After reading the book and watching the film at issue, the U.S. District Court for the Northern District of Mississippi granted Sony Picture Classics Inc.’s (“Sony”) motion to dismiss Faulkner Literary Rights, LLC’s (“Faulkner”) copyright infringement action based on a paraphrase of a nine word quote from a William Faulkner’s work in the Woody Allen film Midnight in Paris (“Midnight”). The court easily found the use of a single line literary quote as part of the film’s dialogue transformative and a fair use.
The original quote at issue, said by a character in Faulkner’s Requiem for a Nun (“Requiem”) is “The past is never dead. It’s not even past.” In Midnight, Owen Wilson’s character Gil Pender, having returned back to the present day after time traveling to 1890s and 1920s Paris, states “The past is not dead. Actually, it’s not even past. You know who said that? Faulkner, and he was right. And I met him too. I ran into him at a dinner party.”
Faulkner alleged claims under the Copyright Act as well as the Lanham Act. Defendant Sony moved to dismiss the copyright claim based on the fair use defense and, alternatively, argued that the use of a quote was non-infringing under the de minimis doctrine (essentially a taking too small to rise to the level of infringement), a matter of first impression for this court. The court analyzed the use of the quote under the four fair use statutory factors, finding these factors adequately addressed the de minimis analysis.
Factor 1: Purpose and Character
Addressing the first factor, the court found the “speaker, time, place, and purpose of the quote” in the two works to be “diametrically dissimilar.” In the Faulkner piece, the quote is a “weighty and somber” component of a work of serious literature, while in Midnight, the quote is part of a “comedic domestic argument.” Moreover, the court observed that the reference to the “past is not dead” bears literal meaning in Midnight because of its time traveling plotline.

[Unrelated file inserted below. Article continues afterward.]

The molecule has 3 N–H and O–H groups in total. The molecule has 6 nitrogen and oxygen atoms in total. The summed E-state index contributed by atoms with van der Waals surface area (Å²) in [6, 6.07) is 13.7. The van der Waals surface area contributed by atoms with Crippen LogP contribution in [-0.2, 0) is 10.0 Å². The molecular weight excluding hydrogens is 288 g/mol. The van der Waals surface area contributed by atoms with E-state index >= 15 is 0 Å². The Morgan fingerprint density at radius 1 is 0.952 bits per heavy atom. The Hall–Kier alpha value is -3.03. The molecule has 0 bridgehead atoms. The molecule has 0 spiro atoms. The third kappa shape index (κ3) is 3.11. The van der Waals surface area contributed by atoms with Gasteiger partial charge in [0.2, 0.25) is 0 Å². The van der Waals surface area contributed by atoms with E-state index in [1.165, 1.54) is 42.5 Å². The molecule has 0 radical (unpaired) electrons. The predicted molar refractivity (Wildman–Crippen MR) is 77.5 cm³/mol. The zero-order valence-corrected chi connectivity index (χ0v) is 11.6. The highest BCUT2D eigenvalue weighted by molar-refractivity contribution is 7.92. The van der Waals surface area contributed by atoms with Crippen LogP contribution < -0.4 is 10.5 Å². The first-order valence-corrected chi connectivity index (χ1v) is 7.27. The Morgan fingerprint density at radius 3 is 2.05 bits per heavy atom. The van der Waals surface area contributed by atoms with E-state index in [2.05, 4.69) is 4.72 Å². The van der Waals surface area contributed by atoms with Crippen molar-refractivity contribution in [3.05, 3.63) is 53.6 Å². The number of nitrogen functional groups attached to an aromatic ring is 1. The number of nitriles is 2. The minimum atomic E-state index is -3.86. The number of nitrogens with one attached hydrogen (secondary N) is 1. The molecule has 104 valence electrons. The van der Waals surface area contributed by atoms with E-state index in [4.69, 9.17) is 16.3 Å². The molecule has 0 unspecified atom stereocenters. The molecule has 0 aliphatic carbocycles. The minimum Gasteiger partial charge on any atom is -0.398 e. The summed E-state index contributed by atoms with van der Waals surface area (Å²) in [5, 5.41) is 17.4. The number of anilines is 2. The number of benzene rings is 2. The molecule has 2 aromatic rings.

The court also found the change of medium from “serious piece of literature” to “use in a speaking part in a movie comedy” to be relevant. It distinguished this from the printing of part of a novel in a newspaper or the sampling of a melody in a different song and stated that the “transmogrification in medium” tips the first factor in favor of fair use. Moreover, the court called the portion of the Faulkner work borrowed so “miniscule,” that it diminishes the significance of considerations such as commercial use that would disfavor fair use.
Factor 2: Nature of the Copyrighted Work
Sony did not dispute that Requiem is entitled to copyright protection as a creative work but argued the factor was not relevant “since parodies almost invariably copy publicly known, expressive works” citing the Supreme Court Campbell decision. Faulkner argued against the Campbell reliance as limited to parody and inapplicable. The court declined to determine whether Midnight’s use of the Faulkner line a parody because it found the use in the film to be “highly transformative under the first factor, whether parody or not.”
Factor 3: Substantiality of the Portion Used in Relation to the Copyrighted Work as a Whole